3. How to train hip extension for back and knee health and athletic performance
  4. How to employ bracing and neutral spine—for injury prevention, enhanced performance and optimal transmission of force
  5. How to recruit the lat as a “core muscle” to improve the spine safety and glute strength
  6. How to increase power with the biomechanical breathing match
  7. A safe, effective modality for developing different types of endurance
  8. Explosive training techniques for more effective fat-loss
  9. The deadlift: the most “functional” exercise of all
  10. The two-arm swing and corrective exercises
  11. The concept of rooting and two key drills for developing it
  12. The one-arm swing
  13. The hand-to-hand swing
  14. Russian relaxation exercises to enhance the acquisition of skilful movement, increase power and endurance
  15. The two hundred year history of the get-up
  16. The get-up as an assessment tool
  17. The strength and health benefits of the get-up
  18. How to correctly perform the get-up and teach corrective drills
  19. How to move from mobility to stability, then from stability to strength—and why this progression is crucial for truly effective kettlebell work
  20. The get-up, shoulder mobility and stability exercises. The role of the lat in shoulder stability and strength—and advanced lat facilitation techniques
  21. How to employ and teach steering strength
  22. The concepts of leakage and linkage—and their importance for effective kettlebell lifting
  23. How to perform the goblet squat and corrective drills
  24. “Strength stretching” for the hips
  25. How to overcome gluteal amnesia
  26. How to most effectively stretch the hip flexors to dramatically improve athletic performance, back health, and posture
  27. How to modify the squat stance for a client with back problems
  28. An alternative squat exercise for overweight clients
  29. Why “sport specific training” is inappropriate for 99% of the coaches and athletes—and a powerful alternative

Take home an information packed HKC instructor manual:

  1. What makes kettlebell training unique?
  2. What Russian research says about the benefits of kettlebell training?
  3. What is “Hardstyle”?
  4. Kettlebell safety 101: ten key items
  5. The Swing: its benefits, technique, teaching progression, and remedial drills
  6. The Get-Up: its benefits, technique, teaching progression, and remedial drills
  7. The Goblet Squat: its benefits, technique, teaching progression, and remedial drills
  8. HKC program design
  9. The three key principles of effective training identified by Russian sports scientists: continuity of the training process, waving the loads, and specialized variety,
  10. Ten program design tools for an unlimited variety of effective kettlebell workouts:
    1. Rep Ladders
    2. Weight Ladders
    3. Time Ladders
    4. Breathing Ladders
    5. Reverse Ladders
    6. Drop Sets
    7. Super Sets
    8. Timed Sets
    9. Series
    10. Active Recovery Exercises

As with the RKC, the HKC will be earned through diligent testing of each candidate. Besides having to pass the requisite pullup/flexed-arm hang test at the outset of the workshop, each HKC candidate will be evaluated for technical proficiency and teaching skills at the end of the workshop and will then be granted either a pass or fail.

Read strength test requirements

The HKC™ strength test

The test is based on the US Marine Corps’. The requirements are 5 pullups or chinups for men and a 15sec flexed-arm hang for women.

Pullup/Chinup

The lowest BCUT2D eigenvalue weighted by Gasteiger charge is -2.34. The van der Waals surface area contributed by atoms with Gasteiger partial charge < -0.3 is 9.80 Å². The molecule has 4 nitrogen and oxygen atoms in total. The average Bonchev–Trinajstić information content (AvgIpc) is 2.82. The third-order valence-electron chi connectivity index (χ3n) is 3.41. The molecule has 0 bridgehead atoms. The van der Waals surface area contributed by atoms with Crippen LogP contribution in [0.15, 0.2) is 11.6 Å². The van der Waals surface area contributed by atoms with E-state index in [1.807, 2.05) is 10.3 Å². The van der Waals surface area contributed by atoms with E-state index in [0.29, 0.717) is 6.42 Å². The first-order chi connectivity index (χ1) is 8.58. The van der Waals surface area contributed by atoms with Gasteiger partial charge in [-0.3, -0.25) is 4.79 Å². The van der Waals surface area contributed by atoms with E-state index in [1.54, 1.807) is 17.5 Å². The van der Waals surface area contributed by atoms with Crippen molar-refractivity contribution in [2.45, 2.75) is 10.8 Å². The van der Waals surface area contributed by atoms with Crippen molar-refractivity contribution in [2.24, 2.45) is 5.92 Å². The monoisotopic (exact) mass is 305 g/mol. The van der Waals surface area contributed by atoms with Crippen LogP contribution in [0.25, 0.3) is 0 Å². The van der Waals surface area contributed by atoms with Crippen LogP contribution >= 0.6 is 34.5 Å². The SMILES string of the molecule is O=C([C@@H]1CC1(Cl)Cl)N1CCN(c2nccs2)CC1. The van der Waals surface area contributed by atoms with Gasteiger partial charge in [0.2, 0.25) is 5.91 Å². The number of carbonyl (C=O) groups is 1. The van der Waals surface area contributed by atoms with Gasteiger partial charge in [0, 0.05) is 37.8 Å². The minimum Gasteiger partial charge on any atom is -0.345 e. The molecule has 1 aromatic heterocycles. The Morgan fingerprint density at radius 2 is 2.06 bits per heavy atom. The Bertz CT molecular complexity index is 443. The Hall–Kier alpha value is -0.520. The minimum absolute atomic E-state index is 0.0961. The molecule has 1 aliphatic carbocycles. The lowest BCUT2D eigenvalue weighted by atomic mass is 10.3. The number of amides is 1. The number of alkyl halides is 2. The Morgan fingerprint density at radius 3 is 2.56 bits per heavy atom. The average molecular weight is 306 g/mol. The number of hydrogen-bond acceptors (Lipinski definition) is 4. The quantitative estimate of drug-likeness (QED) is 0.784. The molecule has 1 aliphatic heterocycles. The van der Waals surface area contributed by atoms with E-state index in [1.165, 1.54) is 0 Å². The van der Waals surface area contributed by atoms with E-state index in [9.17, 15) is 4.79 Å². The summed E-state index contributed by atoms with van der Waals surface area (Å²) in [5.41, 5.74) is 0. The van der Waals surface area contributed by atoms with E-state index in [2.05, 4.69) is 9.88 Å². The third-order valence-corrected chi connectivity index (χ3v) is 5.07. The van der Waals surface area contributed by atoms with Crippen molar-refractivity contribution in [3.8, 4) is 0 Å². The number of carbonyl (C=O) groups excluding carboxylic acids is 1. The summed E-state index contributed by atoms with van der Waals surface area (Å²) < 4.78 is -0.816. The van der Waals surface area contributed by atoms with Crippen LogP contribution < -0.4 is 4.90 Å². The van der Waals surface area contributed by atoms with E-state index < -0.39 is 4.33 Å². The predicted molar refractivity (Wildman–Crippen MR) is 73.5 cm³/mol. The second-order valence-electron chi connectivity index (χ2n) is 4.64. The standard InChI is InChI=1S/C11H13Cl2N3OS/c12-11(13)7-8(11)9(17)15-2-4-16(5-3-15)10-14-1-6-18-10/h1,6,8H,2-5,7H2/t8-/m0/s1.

(1) Sweatshirts will be removed during the conduct of the pullup/chinup event in order to observe the lockout of the elbows with each repetition.

(2) Assistance to the bar with a step up, being lifted up, or jumping up is authorized. Any assistance up to the bar will not be used to continue into the first pullup/chinup.

(3) The bar must be grasped with both palms facing either forward or to the rear.

(4) The correct starting position begins when the student’s arms are fully extended beneath the bar, feet are free from touching the ground or any bar mounting assist, and the body is motionless.

(5) The student’s legs may be positioned in a straight or bent position, but may not be raised above the waist.

(6) One repetition consists of raising the body with the arms until the chin is above the bar, and then lowering the body until the arms are fully extended; repeat the exercise. At no time during the execution of this event can a student rest his chin on the bar.

(7) The intent is to execute a vertical “dead hang” pullup/chinup. A certain amount of inherent body movement will occur as the pullup/chinup is executed. However, the intent is to avoid a pendulum-like motion that enhances the ability to execute the pullup/chinup. Whipping, kicking, kipping of the body or legs, or any leg movement used to assist in the vertical progression of the pullup/chinup is not authorized. If observed, the repetition will not count for score.

(8) A repetition will be counted when an accurate and complete pullup is performed.

(9) Gloves, chalk, or other grip aids are not allowed.

Flexed-Arm Hang

The goal of the flexed-arm hang event is for a student to hang with the chin above the bar for 15 sec. The procedures are:

(1) Assistance to the bar with a step up, being lifted up, or jumping up to the start position is authorized.

(2) The bar must be grasped with both palms facing either forward or to the rear.

(3) The correct starting position begins when the student’s arms are flexed at the elbow, the chin is held above the bar and not touching it, and the body is motionless. At no time during the execution of this event can a student rest her chin on the bar.

(4) The clock stops as soon as the student’s chin is no longer above the bar.

(5) Gloves, chalk, or other grip aids are not allowed.

Dragon Door’s HKC (HardStyle Kettlebell Certified) Instructor Workshops- U.S. and Worlwide
Click here for Certification Course Information – Register now!